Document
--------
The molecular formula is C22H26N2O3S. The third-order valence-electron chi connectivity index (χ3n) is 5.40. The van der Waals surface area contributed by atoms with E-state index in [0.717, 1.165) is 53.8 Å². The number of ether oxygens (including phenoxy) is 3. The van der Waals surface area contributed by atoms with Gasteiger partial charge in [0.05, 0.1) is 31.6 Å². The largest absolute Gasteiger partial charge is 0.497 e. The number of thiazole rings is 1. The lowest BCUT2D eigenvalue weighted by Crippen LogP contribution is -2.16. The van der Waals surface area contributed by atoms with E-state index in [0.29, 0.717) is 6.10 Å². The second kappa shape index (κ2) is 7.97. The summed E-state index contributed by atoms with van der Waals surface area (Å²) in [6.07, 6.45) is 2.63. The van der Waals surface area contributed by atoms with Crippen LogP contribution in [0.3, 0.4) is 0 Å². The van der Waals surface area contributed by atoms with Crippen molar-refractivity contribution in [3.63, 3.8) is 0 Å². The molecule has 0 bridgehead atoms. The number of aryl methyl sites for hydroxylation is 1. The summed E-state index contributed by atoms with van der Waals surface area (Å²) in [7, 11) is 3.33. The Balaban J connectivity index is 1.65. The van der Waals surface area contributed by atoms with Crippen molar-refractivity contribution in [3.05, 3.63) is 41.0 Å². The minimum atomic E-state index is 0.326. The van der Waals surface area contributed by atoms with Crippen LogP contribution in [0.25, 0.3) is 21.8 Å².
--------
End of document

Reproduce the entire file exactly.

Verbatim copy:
The molecular formula is C22H26N2O3S. The third-order valence-electron chi connectivity index (χ3n) is 5.40. The van der Waals surface area contributed by atoms with E-state index in [0.717, 1.165) is 53.8 Å². The number of ether oxygens (including phenoxy) is 3. The van der Waals surface area contributed by atoms with Gasteiger partial charge in [0.05, 0.1) is 31.6 Å². The largest absolute Gasteiger partial charge is 0.497 e. The number of thiazole rings is 1. The lowest BCUT2D eigenvalue weighted by Crippen LogP contribution is -2.16. The van der Waals surface area contributed by atoms with E-state index in [0.29, 0.717) is 6.10 Å². The second kappa shape index (κ2) is 7.97. The summed E-state index contributed by atoms with van der Waals surface area (Å²) in [6.07, 6.45) is 2.63. The van der Waals surface area contributed by atoms with Crippen LogP contribution in [0.3, 0.4) is 0 Å². The van der Waals surface area contributed by atoms with Crippen molar-refractivity contribution in [3.63, 3.8) is 0 Å². The molecule has 0 bridgehead atoms. The number of aryl methyl sites for hydroxylation is 1. The summed E-state index contributed by atoms with van der Waals surface area (Å²) in [7, 11) is 3.33. The Balaban J connectivity index is 1.65. The van der Waals surface area contributed by atoms with Crippen molar-refractivity contribution in [3.05, 3.63) is 41.0 Å². The minimum atomic E-state index is 0.326. The van der Waals surface area contributed by atoms with Crippen LogP contribution in [0.25, 0.3) is 21.8 Å².